KWAME HOLMAN: Later, there was word the Senate might vote to raise the debt ceiling tomorrow. That would be well in advance of the February 27 deadline set by Treasury Secretary Jack Lew for Congress to act, or risk having the federal government default.
JUDY WOODRUFF: What forecasters call a potentially catastrophic winter storm was sweeping snow and ice into the Deep South today. President Obama declared a state of emergency for Georgia. There, the storm threatened to drop a crippling layer of ice, knocking out power for days. Supermarket shelves emptied in Atlanta, although the city got mostly rain at first. Airports from Dallas to Charlotte canceled almost 900 flights.
The U.S. may wait for the next president of Afghanistan to sign an agreement leaving some U.S. troops there past 2014. So far, President Hamid Karzai has refused. And today’s Wall Street Journal reports U.S. officials doubt he will ever change his mind.
Director of National Intelligence James Clapper confirmed as much today, telling a Senate hearing, “I don’t believe that President Karzai is going to sign it.”
The Syrian peace talks made little apparent headway today in Geneva. In Washington, President Obama said the two sides are far from stopping the violence and reaching a political transition.
Still, after meeting with French President Francois Hollande, Mr. Obama said, for now, at least, he doesn’t see a military solution.
BARACK OBAMA, president: We are continuing to explore ever possible avenue to solve this problem, because it’s not just heartbreaking to see what’s happening to the Syrian people. It’s very dangerous for the region as a whole, including friends and allies and partners like Lebanon or Jordan that are being adversely impacted by it.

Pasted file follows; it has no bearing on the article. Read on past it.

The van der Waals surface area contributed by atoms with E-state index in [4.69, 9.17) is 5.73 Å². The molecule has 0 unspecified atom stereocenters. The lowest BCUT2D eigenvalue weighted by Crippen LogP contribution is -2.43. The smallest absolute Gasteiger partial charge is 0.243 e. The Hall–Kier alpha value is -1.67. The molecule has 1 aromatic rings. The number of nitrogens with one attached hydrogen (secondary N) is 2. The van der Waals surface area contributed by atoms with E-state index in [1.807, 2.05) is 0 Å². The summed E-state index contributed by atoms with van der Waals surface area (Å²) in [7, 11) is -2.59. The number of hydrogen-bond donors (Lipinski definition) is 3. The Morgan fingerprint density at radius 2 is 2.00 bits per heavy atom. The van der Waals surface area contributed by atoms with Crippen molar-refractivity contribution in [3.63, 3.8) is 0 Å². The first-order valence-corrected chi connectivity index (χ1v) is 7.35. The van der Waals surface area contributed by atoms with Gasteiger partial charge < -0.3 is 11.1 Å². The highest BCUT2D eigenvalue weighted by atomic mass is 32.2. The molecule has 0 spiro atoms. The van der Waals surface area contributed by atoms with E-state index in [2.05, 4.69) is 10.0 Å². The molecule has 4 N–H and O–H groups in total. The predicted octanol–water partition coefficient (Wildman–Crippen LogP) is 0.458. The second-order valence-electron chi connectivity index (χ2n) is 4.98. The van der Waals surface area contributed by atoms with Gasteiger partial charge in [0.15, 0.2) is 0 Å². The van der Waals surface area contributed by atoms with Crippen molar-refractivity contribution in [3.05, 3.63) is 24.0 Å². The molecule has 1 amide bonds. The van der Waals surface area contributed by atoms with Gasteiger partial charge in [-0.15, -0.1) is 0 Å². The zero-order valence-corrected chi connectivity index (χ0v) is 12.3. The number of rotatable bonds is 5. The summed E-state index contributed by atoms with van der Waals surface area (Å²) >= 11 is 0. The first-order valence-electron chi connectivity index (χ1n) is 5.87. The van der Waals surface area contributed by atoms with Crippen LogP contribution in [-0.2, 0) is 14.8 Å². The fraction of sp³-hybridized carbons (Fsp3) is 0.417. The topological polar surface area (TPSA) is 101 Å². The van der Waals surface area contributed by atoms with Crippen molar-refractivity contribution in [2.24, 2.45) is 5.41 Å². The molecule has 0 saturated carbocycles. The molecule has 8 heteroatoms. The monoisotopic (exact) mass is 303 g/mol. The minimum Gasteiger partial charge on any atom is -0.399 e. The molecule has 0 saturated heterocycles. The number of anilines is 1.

JUDY WOODRUFF: On a separate issue, the Syrian ambassador to Russia said the worst of Syria’s chemical weapons stockpile will be removed by March 1. The Assad regime already missed two deadlines.
China and Taiwan held historic talks today and hailed a new chapter in their relations. Envoys for the two sides met in the eastern Chinese city of Nanjing. It was their highest-level session since the mainland came under communist rule in 1949. Beijing still regards Taiwan as a renegade province, but tensions have eased as trade between the two has grown.
In the Winter Olympics in Sochi, Russia, it was a big day at snowboard and ski jump venues. A spoiler alert: Tune out for a moment if you don’t want to know who won just yet. In the men’s halfpipe, American Shaun White lost his bid for a third gold, and failed to medal. A Swiss snowboarder won. And Germany’s Carina Vogt won the Olympics’ first-ever women’s ski jumping competition.
Shirley Temple Black, the darling of Depression-era Hollywood, died overnight at her home near San Francisco. As Shirley Temple, she started dancing at the age of 2 and acting when she was only 3. From 1935 to ’38, she was America’s top box office draw, and even had an alcohol-free drink named after her. Her signature song, “On the Good Ship Lollipop,” came from the film “Bright Eyes.”
JUDY WOODRUFF: The actress retired from the screen at the age of 21 and, in later life, went on to Republican politics and a diplomatic career, serving as ambassador to Ghana and Czechoslovakia. Shirley Temple Black was 85 years old.